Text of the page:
Yoga…sometimes this term can strike fear into a beginner’s mind but don’t worry – Today on the blog we decode the some of the most popular yoga styles to help you decide which one suits you best! Many yogi masters note that yoga is the practice of intention. But what does that mean? Your intention or reason for practicing yoga is unique to YOU! It can be anything from wanting to become more mindful to relieving pain, yoga is a unique form of exercise. We explain 5 yoga styles below…
Rather than being a style of yoga, Hatha is a general term that encompasses any of the physical styles of yoga. These classes are often a great place to start yoga as they provide an introduction to the basic poses in a relaxed setting. The word Hatha is the Sanskrit word for ‘Forceful’. The Sanskrit word Ha translates to ‘sun’ and Tha to ‘moon’, equating to Hatha being the yoga practice of balance. Hatha is also where almost all modern styles of yoga are derived from. Hatha practices are designed to align and calm your body, mind, and spirit in preparation for meditation.
Vinyasa (pronounced “vin-yah-sah”) is a Sanskrit word for a phrase that roughly translates as “to place in a special way”. It is a style characterized by stringing postures together so that you move from one to another, seamlessly, using breathing. It is often referred to as ‘flow’ yoga. With this style, there is a lot of movement and variety so it is a good one to go with if you want to get sweaty! Vinyasa typically begins with a number of sun salutations to warm up the body for more intense stretching done at the end of class.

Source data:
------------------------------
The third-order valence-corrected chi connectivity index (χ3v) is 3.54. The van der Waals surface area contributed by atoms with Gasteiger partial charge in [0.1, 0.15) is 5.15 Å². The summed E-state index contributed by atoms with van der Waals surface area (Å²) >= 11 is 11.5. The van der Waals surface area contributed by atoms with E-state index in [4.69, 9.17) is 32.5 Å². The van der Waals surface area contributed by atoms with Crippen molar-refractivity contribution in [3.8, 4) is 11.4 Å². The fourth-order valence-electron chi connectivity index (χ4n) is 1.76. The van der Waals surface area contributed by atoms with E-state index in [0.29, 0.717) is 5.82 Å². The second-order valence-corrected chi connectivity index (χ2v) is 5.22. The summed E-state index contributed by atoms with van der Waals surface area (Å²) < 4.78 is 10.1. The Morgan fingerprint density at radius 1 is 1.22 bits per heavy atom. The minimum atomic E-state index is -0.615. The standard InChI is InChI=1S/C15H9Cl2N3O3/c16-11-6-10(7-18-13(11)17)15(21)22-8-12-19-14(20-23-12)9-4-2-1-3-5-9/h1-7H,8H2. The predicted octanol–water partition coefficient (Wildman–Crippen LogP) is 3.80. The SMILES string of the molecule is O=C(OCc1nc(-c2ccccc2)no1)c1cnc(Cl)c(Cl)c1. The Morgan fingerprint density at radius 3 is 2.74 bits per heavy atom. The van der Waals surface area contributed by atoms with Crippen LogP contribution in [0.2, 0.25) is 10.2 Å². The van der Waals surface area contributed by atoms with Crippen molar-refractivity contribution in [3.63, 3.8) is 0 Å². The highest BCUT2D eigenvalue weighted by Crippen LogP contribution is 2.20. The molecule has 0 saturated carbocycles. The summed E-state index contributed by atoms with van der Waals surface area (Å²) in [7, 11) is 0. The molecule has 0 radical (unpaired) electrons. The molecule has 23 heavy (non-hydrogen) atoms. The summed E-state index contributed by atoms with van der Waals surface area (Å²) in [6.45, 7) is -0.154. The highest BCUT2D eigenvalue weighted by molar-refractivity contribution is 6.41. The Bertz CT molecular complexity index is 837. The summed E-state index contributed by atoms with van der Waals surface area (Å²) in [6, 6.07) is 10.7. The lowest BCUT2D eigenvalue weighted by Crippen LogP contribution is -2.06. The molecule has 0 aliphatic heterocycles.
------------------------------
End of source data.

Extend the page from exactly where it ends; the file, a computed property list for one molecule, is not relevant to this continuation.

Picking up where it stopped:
Ashtanga yoga is a more challenging style that centres on sun salutations as well as nine seated positions. It was one of the first yoga styles embraced by numerous western students and has been influential in the evolution of yoga in recent decades. The crucial difference is that Ashtanga always performs the exact same poses in the exact same order. It is more physically demanding but is one for building core strength and toning the physique.
This refers to yoga practiced in a warm, climate-controlled room with temperatures typically at 40 degrees Celsius. When the heat is cranked up this increases the intensity of the class and for those less flexible practitioners, it can help loosen tight muscles. The Bikram method is a set series of 26 poses, but not all hot classes make use of these. Due to the heated conditions of the classes, you will be sweating profusely – so don’t forget a water bottle and a towel!
As the name suggests, restorative yoga looks to restore the balance of mind, body and soul. With this style, the yoga sequences involve a few poses (5/6 to be exact) held for extended periods of time which allows practitioners to open their bodies through passive stretching. These classes are usually very relaxing and their slower pace and soothing movements result in a refreshing and open feeling at the end of each session. The beauty of restorative yoga is that there is no muscular contraction involved which means you still stretch, but you relax fully in the stretch so that tension can slowly be released.